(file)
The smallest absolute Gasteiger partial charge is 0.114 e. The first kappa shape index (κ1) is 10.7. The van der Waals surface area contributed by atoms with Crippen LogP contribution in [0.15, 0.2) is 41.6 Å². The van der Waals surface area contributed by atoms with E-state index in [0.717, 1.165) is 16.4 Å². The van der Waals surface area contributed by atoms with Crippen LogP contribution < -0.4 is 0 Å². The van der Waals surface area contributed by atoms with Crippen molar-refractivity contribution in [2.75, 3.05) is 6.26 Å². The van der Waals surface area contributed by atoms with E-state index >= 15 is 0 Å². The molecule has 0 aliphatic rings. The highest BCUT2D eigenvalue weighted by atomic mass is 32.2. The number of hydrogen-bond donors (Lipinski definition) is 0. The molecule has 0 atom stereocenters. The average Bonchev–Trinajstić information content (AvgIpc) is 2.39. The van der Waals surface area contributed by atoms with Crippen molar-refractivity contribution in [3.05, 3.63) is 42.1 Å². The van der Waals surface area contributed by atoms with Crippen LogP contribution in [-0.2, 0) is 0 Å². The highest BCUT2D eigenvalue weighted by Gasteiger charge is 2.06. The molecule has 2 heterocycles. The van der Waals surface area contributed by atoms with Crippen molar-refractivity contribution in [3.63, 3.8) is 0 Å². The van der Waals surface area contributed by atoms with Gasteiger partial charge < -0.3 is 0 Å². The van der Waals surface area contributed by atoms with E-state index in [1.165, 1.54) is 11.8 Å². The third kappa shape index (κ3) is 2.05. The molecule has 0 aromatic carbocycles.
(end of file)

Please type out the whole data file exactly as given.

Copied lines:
The smallest absolute Gasteiger partial charge is 0.114 e. The first kappa shape index (κ1) is 10.7. The van der Waals surface area contributed by atoms with Crippen LogP contribution in [0.15, 0.2) is 41.6 Å². The van der Waals surface area contributed by atoms with E-state index in [0.717, 1.165) is 16.4 Å². The van der Waals surface area contributed by atoms with Crippen LogP contribution < -0.4 is 0 Å². The van der Waals surface area contributed by atoms with Crippen molar-refractivity contribution in [2.75, 3.05) is 6.26 Å². The van der Waals surface area contributed by atoms with E-state index >= 15 is 0 Å². The molecule has 0 aliphatic rings. The highest BCUT2D eigenvalue weighted by atomic mass is 32.2. The number of hydrogen-bond donors (Lipinski definition) is 0. The molecule has 0 atom stereocenters. The average Bonchev–Trinajstić information content (AvgIpc) is 2.39. The van der Waals surface area contributed by atoms with Crippen molar-refractivity contribution in [3.05, 3.63) is 42.1 Å². The van der Waals surface area contributed by atoms with Crippen LogP contribution in [-0.2, 0) is 0 Å². The highest BCUT2D eigenvalue weighted by Gasteiger charge is 2.06. The molecule has 2 heterocycles. The van der Waals surface area contributed by atoms with Crippen molar-refractivity contribution in [3.63, 3.8) is 0 Å². The van der Waals surface area contributed by atoms with Gasteiger partial charge < -0.3 is 0 Å². The van der Waals surface area contributed by atoms with E-state index in [1.165, 1.54) is 11.8 Å². The third kappa shape index (κ3) is 2.05. The molecule has 0 aromatic carbocycles.